As we get some perspective on the golden age of progressive rock, there have been a number of books written about the bands and people behind the music. These include biographies both authorized and unauthorized about many progressive rock giants, including Yes, Genesis, Pink Floyd, and Jethro Tull. Some of these are interesting, giving us insight into how the artists crafted their work, their inspirations, the interpersonal dynamics of the band members, and stories from life on the road. Others are much more definitive, giving a deeper insight into the creative process, both musically and lyrically, and telling a more complete story about the band and their art. The success of these tomes depends on the knowledge and skill of the author and level of involvement from the subject artists themselves.
In the case of the new biography, A Passion Play, The Story of Ian Anderson and Jethro Tull, we have a new and definitive look at the band and it’s driving persona. Author, Brian Rabey, began the project already very knowledgeable about all things Tull, having learned the songs on flute during his teenage years, as a fan, and then interviewing and writing reviews on the band for years as a journalist. For this bio, the author augmented that study with hours of new interviews taking time with many of the more than 20 band members past and present. These discussions, in the bands own words, along with the author’s keen observations are woven together to create the whole. It is a thoroughly researched, fascinating look at a band that’s endured for more than four decades with their stories told from many perspectives, not just that of Ian Anderson, who has led the band since it’s inception.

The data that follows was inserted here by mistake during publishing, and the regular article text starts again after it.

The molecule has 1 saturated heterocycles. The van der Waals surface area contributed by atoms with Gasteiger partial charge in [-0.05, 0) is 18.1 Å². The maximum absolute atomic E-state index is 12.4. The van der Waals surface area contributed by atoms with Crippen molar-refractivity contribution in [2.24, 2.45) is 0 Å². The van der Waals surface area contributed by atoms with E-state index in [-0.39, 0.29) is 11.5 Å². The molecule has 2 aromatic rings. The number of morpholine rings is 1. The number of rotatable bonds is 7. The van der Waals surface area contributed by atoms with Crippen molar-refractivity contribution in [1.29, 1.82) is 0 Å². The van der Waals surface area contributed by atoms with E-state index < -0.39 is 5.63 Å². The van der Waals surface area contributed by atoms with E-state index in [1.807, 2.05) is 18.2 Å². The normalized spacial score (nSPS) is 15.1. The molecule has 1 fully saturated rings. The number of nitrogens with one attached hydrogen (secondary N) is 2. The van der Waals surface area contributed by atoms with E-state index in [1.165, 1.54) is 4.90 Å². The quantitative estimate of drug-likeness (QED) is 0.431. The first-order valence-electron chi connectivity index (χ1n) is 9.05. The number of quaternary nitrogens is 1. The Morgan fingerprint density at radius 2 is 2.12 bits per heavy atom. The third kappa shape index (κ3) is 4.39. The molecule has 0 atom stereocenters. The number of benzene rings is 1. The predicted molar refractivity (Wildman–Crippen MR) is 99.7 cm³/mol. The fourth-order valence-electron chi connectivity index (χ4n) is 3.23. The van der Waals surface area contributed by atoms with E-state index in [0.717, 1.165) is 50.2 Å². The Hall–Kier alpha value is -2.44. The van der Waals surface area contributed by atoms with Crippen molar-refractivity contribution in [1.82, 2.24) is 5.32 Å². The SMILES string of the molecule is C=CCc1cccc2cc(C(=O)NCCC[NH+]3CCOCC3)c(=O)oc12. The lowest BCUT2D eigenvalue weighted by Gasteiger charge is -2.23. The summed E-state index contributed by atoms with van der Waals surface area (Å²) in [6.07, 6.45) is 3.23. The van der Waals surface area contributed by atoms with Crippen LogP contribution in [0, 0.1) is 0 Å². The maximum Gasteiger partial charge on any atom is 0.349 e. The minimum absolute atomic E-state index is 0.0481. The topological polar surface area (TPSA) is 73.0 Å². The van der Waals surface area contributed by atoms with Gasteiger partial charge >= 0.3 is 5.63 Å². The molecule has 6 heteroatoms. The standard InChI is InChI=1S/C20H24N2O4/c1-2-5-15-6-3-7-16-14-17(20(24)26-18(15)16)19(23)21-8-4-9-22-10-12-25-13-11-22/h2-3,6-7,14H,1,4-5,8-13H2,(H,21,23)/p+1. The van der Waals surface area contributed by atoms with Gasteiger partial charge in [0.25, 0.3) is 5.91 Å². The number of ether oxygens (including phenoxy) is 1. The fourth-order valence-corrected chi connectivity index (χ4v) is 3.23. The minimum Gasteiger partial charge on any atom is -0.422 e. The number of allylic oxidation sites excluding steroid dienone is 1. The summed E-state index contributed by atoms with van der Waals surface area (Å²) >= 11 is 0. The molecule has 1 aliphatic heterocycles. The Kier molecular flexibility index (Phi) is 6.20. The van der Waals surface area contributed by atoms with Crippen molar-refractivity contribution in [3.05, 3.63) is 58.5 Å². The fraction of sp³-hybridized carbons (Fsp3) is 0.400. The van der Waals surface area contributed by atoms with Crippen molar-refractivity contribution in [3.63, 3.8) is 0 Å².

The book is divided into two major parts – part I being a history of Jethro Tull, and part II dedicated to extensive interviews of Ian Anderson himself. To begin part I, the birth of the band is covered in great detail. We learn much about these early formative years, including the revolving door of early members, how they found gigs, and got their start. We learn exactly how bassist Jeffrey Hammond-Hammond (bass), and Barrie Barlow (drums) drifted in and out of the early bands, why Mick Abrahams (guitar) ended up on exiting after their first release, and how John Evans (piano, keyboards) ended up not appearing on the first two albums – making his more formal debut on the third release, Benefit. This exhaustive early coverage is important to understanding the formative years of the outfit.